From March 1 to 12, Complexo do Alemão media collective GatoMÍDIA hosted an intensive media and technology residency to empower favela youth to make their own culture and “build hacks for the future.”
Entitled Favelado 2.0, the residency included workshops on video, fanzines, illustration, photography, social media, text and media-activism. According to GatoMÍDIA, “the idea is to increasingly empower the collaborative culture of the favela, stimulating each person to share knowledge with another, strengthening a local network culture of connected favela residents building their own future.”
GatoMÍDIA raised funds to carry out the ambitious and innovative Favelado 2.0 residency through a collective crowdfunding campaign with seven other community projects in Complexo do Alemão last December and received funding from the Common Action Forum in Madrid.
Over 200 young favela residents applied to take part in the residency, of which 20 were selected. Half the places were allocated for residents of Complexo do Alemão and Penha, where the residency took place, with other places going to residents of favelas across the city of Rio and the Baixada Fluminense in greater Rio. The final selection included residents from Complexo do Alemão, Maré, Jacarezinho, Cavalcante, Engenho da Rainha and Complexo da Penha in the North Zone; City of God and Praça Seca in the West Zone; Santa Marta and Tabajaras in the South Zone; and São João de Meriti in the Baixada Fluminense. Participants came to the residence with different interests, including graphic design, drama, video, journalism and graffiti.
The residency began on March 1 based at the Nave do Conhecimento (Knowledge Ship community learning center) in Nova Brasília, Complexo do Alemão. With a strong focus on participation and exchange, the residency’s opening discussions explored the philosophy that favelas are places of creativity and innovation, or maker culture. Journalist and GatoMÍDIA member Thamyra Thâmara argued that “creating and innovating in everyday life is a tool of resilience for poor, black, favela residents. We reinvent our lives every day. And we’re deconstructing to continue creating our own concepts and disputing our place to speak and make.”
The opening days featured inspiring talks by media-activists Raull Santiago from Coletivo Papo Reto and Enderson Araujo from Mídia Periférica in Salvador, Northeast Brazil and engaging exercises in which participants had to defend their point of view.
Sabrina Martina, 18, from Complexo do Alemão explained on Day 3: “The idea is to incentivize our creativity… It’s a really cool project. It’s a totally new idea and I’m sure that we’re not going to come out of it the same.”
Workshops on specific tools and techniques followed, with training in creating videos for YouTube by actor and comedian Marcelo Magano who encouraged the group by saying: “What informal skill do you have? How about creating methodologies for these skills? The creative idea is nothing more than a combination of things. A great blender of the mind!”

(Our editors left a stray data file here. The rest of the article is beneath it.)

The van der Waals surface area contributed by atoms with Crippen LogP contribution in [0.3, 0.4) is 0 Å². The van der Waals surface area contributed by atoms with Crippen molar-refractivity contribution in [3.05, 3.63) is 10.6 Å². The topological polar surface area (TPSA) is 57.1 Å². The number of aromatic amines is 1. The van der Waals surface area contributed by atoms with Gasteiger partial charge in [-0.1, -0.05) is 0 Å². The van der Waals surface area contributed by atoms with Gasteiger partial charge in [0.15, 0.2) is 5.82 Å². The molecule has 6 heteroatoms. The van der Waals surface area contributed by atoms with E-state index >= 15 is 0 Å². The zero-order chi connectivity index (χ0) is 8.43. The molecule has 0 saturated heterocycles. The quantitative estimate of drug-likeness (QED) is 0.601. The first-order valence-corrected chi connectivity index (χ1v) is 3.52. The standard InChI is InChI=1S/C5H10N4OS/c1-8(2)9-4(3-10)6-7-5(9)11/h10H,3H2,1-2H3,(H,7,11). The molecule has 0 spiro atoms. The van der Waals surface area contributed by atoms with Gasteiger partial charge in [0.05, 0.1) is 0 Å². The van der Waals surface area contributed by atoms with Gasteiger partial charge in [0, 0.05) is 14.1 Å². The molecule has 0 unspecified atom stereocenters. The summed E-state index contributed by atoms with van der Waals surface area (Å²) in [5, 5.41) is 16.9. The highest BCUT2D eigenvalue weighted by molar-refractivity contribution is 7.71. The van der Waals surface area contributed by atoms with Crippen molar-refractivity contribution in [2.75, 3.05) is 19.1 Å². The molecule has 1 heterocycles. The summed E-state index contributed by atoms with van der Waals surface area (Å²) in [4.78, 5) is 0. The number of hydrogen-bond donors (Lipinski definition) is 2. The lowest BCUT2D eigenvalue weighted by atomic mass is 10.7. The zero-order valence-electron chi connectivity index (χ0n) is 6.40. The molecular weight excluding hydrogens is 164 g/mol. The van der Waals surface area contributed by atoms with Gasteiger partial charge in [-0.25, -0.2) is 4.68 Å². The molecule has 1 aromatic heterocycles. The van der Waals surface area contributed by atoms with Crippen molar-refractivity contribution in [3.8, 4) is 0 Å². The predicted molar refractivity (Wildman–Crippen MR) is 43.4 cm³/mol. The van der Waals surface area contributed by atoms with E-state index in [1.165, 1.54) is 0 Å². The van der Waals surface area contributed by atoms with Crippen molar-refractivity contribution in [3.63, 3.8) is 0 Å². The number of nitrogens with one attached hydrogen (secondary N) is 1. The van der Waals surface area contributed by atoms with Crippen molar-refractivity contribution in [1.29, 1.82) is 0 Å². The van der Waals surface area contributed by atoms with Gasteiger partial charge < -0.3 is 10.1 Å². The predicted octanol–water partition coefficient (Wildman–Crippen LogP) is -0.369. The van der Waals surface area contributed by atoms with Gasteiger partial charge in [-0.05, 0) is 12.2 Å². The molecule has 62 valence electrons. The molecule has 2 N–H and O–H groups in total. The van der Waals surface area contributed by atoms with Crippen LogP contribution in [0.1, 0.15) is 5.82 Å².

Photographer and GatoMÍDIA member João Lima led photography workshops. The illustration workshop was led by designer and animator Lucas Pelegrineti while Thamyra Thamâra led workshops on social media and presenting projects.
The second week of the residency focused on the practical application of the techniques learned and the development of projects and ideas. Throughout the week the group worked collaboratively to produce videos, photo essays and a collective text.
The video “Gambimake” by Mayara Ximenes, Caroline Cristimann, Isys Natã, Alessandra Martins, Larissa Neves, Rodrigo Vicente and Robson Deluqui is a make-up tutorial using affordable products. Make-up artist presenter Mayara, 23, explains: “We always see loads of tutorials but always with really expensive make-up. We’re going to use products that you can buy in popular neighborhoods or even from street vendors. Nothing here cost more than R$10 and is accessible for everyone.”
A video presented by Samuel Sorriso, 19, explores the maker-culture which exists in the favela taking the viewer on a tour of everyday creativity and innovation. With wit and charm, Samuel highlights the weights created from soft drinks bottles, ice cream topping shakers from water bottles, car wash sponges made from a mattress, improvised trash cans and the moto-taxis as effective transport through the favela’s narrow alleys.
He closes the video speaking about his experience of the Favelado 2.0 residency: “It’s been a big adventure and great pleasure to be able to be with the people from the residency these last two weeks. It’s been an exchange of experiences and study. I’ve admired and liked it a lot.”
On the final day of the residency GatoMÍDIA published the collective text produced collaboratively by participants which explores the definition of “favelado 2.0.” The text is an affirmation that the young generation is technologically savvy, digitally connected and empowered to create their own culture. It also describes daily life and challenges such as the stigma they experience in South Zone malls or bars, the difficulty of transport to the beach or getting home late at night, arriving home during shootouts and tensions with police. The text concludes:
“[The favelado 2.0] has learned that their cell phone can be used as much for fun as for registering blows, the delicate moments of conflict when human rights are violated. They’re also called on to help the neighbor who’s bought a new phone but doesn’t know how to use it. The favelado 2.0 is local, active, taking everything in, nothing goes unnoticed, is reinventing him or herself and strengthening the favela.”
The residency closed on Saturday March 12 with a discussion about makers in the favelas and the presentation of projects developed during the two weeks. Following this successful first edition, GatoMÍDIA is planning a second residency to be held in May.